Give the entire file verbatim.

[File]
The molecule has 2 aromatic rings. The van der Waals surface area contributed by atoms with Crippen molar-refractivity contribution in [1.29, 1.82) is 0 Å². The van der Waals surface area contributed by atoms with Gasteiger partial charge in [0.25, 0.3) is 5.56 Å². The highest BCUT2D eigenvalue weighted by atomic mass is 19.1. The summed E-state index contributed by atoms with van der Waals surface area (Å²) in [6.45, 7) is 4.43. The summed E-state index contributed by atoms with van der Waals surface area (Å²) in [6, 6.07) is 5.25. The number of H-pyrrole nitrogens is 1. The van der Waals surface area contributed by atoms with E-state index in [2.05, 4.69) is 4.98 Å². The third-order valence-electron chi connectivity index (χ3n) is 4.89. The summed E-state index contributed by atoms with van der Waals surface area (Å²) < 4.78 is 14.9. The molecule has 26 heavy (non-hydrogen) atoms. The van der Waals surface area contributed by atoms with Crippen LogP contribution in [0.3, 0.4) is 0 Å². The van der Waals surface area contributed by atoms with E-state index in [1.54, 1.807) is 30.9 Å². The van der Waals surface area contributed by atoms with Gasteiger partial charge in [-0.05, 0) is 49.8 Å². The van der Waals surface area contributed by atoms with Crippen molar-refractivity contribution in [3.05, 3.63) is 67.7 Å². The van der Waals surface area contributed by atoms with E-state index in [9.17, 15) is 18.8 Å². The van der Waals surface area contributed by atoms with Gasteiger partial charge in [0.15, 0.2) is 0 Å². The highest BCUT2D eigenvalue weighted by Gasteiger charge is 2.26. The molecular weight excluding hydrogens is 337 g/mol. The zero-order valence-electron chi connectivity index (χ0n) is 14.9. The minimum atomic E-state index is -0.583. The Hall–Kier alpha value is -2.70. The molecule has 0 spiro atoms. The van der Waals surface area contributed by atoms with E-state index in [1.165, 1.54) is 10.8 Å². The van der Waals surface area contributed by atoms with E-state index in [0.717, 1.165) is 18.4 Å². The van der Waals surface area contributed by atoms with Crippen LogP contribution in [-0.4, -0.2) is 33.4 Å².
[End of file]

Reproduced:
The molecule has 2 aromatic rings. The van der Waals surface area contributed by atoms with Crippen molar-refractivity contribution in [1.29, 1.82) is 0 Å². The van der Waals surface area contributed by atoms with Gasteiger partial charge in [0.25, 0.3) is 5.56 Å². The highest BCUT2D eigenvalue weighted by atomic mass is 19.1. The summed E-state index contributed by atoms with van der Waals surface area (Å²) in [6.45, 7) is 4.43. The summed E-state index contributed by atoms with van der Waals surface area (Å²) in [6, 6.07) is 5.25. The number of H-pyrrole nitrogens is 1. The van der Waals surface area contributed by atoms with E-state index in [2.05, 4.69) is 4.98 Å². The third-order valence-electron chi connectivity index (χ3n) is 4.89. The summed E-state index contributed by atoms with van der Waals surface area (Å²) < 4.78 is 14.9. The molecule has 26 heavy (non-hydrogen) atoms. The van der Waals surface area contributed by atoms with Crippen LogP contribution in [0.3, 0.4) is 0 Å². The van der Waals surface area contributed by atoms with E-state index in [1.54, 1.807) is 30.9 Å². The van der Waals surface area contributed by atoms with Gasteiger partial charge in [-0.05, 0) is 49.8 Å². The van der Waals surface area contributed by atoms with Crippen molar-refractivity contribution in [3.05, 3.63) is 67.7 Å². The van der Waals surface area contributed by atoms with E-state index in [9.17, 15) is 18.8 Å². The van der Waals surface area contributed by atoms with Gasteiger partial charge in [0.15, 0.2) is 0 Å². The highest BCUT2D eigenvalue weighted by Gasteiger charge is 2.26. The molecular weight excluding hydrogens is 337 g/mol. The zero-order valence-electron chi connectivity index (χ0n) is 14.9. The minimum atomic E-state index is -0.583. The Hall–Kier alpha value is -2.70. The molecule has 0 spiro atoms. The van der Waals surface area contributed by atoms with E-state index in [1.165, 1.54) is 10.8 Å². The van der Waals surface area contributed by atoms with E-state index in [0.717, 1.165) is 18.4 Å². The van der Waals surface area contributed by atoms with Crippen LogP contribution in [-0.4, -0.2) is 33.4 Å².